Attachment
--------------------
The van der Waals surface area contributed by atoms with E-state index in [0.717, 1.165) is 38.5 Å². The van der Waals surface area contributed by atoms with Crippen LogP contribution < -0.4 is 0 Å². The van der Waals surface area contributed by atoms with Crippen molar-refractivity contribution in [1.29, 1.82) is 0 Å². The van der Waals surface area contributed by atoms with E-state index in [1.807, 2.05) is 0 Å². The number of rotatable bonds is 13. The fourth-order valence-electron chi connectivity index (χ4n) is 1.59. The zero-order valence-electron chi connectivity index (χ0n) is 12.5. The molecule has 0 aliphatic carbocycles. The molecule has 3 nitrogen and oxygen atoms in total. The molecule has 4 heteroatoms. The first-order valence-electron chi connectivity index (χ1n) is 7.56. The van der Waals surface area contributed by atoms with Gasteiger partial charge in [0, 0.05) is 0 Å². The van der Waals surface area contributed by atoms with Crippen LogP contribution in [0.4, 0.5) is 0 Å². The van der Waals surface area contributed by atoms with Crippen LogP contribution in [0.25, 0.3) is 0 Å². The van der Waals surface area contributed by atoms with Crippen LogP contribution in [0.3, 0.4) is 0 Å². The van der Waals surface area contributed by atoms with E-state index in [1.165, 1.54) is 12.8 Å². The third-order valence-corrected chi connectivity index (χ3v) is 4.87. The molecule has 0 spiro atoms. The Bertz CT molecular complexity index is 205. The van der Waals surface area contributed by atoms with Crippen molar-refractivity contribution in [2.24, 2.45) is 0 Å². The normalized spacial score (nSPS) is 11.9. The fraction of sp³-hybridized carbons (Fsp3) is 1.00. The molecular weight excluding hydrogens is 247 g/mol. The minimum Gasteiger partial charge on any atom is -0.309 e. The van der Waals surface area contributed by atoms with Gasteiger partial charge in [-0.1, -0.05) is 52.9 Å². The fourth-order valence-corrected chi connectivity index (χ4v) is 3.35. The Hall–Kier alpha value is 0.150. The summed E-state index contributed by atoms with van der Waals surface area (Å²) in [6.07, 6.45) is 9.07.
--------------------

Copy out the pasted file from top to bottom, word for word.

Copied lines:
The van der Waals surface area contributed by atoms with E-state index in [0.717, 1.165) is 38.5 Å². The van der Waals surface area contributed by atoms with Crippen LogP contribution < -0.4 is 0 Å². The van der Waals surface area contributed by atoms with Crippen molar-refractivity contribution in [1.29, 1.82) is 0 Å². The van der Waals surface area contributed by atoms with E-state index in [1.807, 2.05) is 0 Å². The number of rotatable bonds is 13. The fourth-order valence-electron chi connectivity index (χ4n) is 1.59. The zero-order valence-electron chi connectivity index (χ0n) is 12.5. The molecule has 0 aliphatic carbocycles. The molecule has 3 nitrogen and oxygen atoms in total. The molecule has 4 heteroatoms. The first-order valence-electron chi connectivity index (χ1n) is 7.56. The van der Waals surface area contributed by atoms with Gasteiger partial charge in [0, 0.05) is 0 Å². The van der Waals surface area contributed by atoms with Crippen LogP contribution in [0.4, 0.5) is 0 Å². The van der Waals surface area contributed by atoms with Crippen LogP contribution in [0.25, 0.3) is 0 Å². The van der Waals surface area contributed by atoms with Crippen LogP contribution in [0.3, 0.4) is 0 Å². The van der Waals surface area contributed by atoms with E-state index in [1.165, 1.54) is 12.8 Å². The third-order valence-corrected chi connectivity index (χ3v) is 4.87. The molecule has 0 spiro atoms. The Bertz CT molecular complexity index is 205. The van der Waals surface area contributed by atoms with Crippen molar-refractivity contribution in [2.24, 2.45) is 0 Å². The normalized spacial score (nSPS) is 11.9. The fraction of sp³-hybridized carbons (Fsp3) is 1.00. The molecular weight excluding hydrogens is 247 g/mol. The minimum Gasteiger partial charge on any atom is -0.309 e. The van der Waals surface area contributed by atoms with Gasteiger partial charge in [-0.1, -0.05) is 52.9 Å². The fourth-order valence-corrected chi connectivity index (χ4v) is 3.35. The Hall–Kier alpha value is 0.150. The summed E-state index contributed by atoms with van der Waals surface area (Å²) in [6.07, 6.45) is 9.07.